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World’s largest chameleons born at zoo

So far 10 chameleons have emerged from their eggs, with another 17 still in incubation.

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Reptile experts at Chester Zoo have become the first in the UK to successfully breed the world’s largest chameleon. (Chester Zoo via SWNS)

By Sophie Watson via SWNS

The world’s largest chameleons have been born at Chester Zoo in a UK first – but the baby critters still only measure 2cm in length.

The first of 10 tiny Parsons chameleons hatched, each weighing just 1.5g, following a 569-day incubation period.

It is the longest incubation period of any reptile on the planet but they will grow to be around 70cm (2.3ft) in length and weigh up to 800g (28.2 ounces).

The breeding involved "meticulous" monitoring of temperature to "mimic" conditions in Madagascar, the zoo said.

So far 10 chameleons have emerged from their eggs, with another 17 still in incubation.

“To be the first UK zoo to successfully hatch a clutch of Parson’s chameleons is a momentous and exciting event for the team here – but most importantly it’s a major breakthrough for the species," said Jay Redbond, Team Manager of reptiles at the zoo.

“The levels of intricate care and attention to detail provided by team over a number of years to achieve this breeding success has been truly remarkable.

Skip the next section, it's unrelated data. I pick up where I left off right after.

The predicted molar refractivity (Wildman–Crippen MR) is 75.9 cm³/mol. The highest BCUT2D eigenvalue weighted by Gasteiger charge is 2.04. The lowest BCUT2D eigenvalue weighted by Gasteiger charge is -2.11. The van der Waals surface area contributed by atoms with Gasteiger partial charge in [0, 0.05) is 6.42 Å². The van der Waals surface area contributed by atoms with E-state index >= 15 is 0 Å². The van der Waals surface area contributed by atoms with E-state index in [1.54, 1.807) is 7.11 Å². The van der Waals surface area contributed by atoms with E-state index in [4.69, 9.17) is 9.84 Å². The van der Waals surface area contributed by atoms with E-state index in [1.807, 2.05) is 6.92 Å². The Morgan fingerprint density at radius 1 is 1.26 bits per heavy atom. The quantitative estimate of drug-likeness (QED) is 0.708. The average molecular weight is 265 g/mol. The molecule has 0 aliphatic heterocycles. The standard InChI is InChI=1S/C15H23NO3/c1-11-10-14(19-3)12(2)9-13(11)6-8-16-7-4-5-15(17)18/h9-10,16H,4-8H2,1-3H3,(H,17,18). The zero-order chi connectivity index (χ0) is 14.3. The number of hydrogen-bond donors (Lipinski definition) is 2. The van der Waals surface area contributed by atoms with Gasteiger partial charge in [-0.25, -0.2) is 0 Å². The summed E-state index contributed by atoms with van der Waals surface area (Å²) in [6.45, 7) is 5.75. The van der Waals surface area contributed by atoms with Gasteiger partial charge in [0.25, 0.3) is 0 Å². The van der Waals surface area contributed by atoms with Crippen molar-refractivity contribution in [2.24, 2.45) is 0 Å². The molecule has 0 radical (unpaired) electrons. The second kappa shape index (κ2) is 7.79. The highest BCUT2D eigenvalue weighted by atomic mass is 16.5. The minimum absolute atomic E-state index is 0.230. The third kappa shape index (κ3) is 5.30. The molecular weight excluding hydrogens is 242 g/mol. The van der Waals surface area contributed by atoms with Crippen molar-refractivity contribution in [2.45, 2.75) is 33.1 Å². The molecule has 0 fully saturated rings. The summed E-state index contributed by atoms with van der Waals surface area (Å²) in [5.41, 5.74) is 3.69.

“We’ve had to carefully replicate the seasonal variations of Madagascar and mimic the exact same conditions these chameleons experience on the island, right here in Chester, and that’s no easy feat.

Reptile experts at Chester Zoo have become the first in the UK to successfully breed the world’s largest chameleon. (Chester Zoo via SWNS).

“Every slight tweak to temperature and humidity each day and night has been meticulously recorded and, now that we’ve cracked this, we believe we’ll be able to take this information and apply it to help save some of Madagascar’s other threatened reptile species.

“This important clutch of eggs, along with all that we’ve learned along the way, will now help us play a part in preventing the extinction of this incredible species, and many others just like it.”

The Parson’s chameleon population has declined by more than 20 percent in the last two decades as a result of widespread habitat loss on Madagascar.

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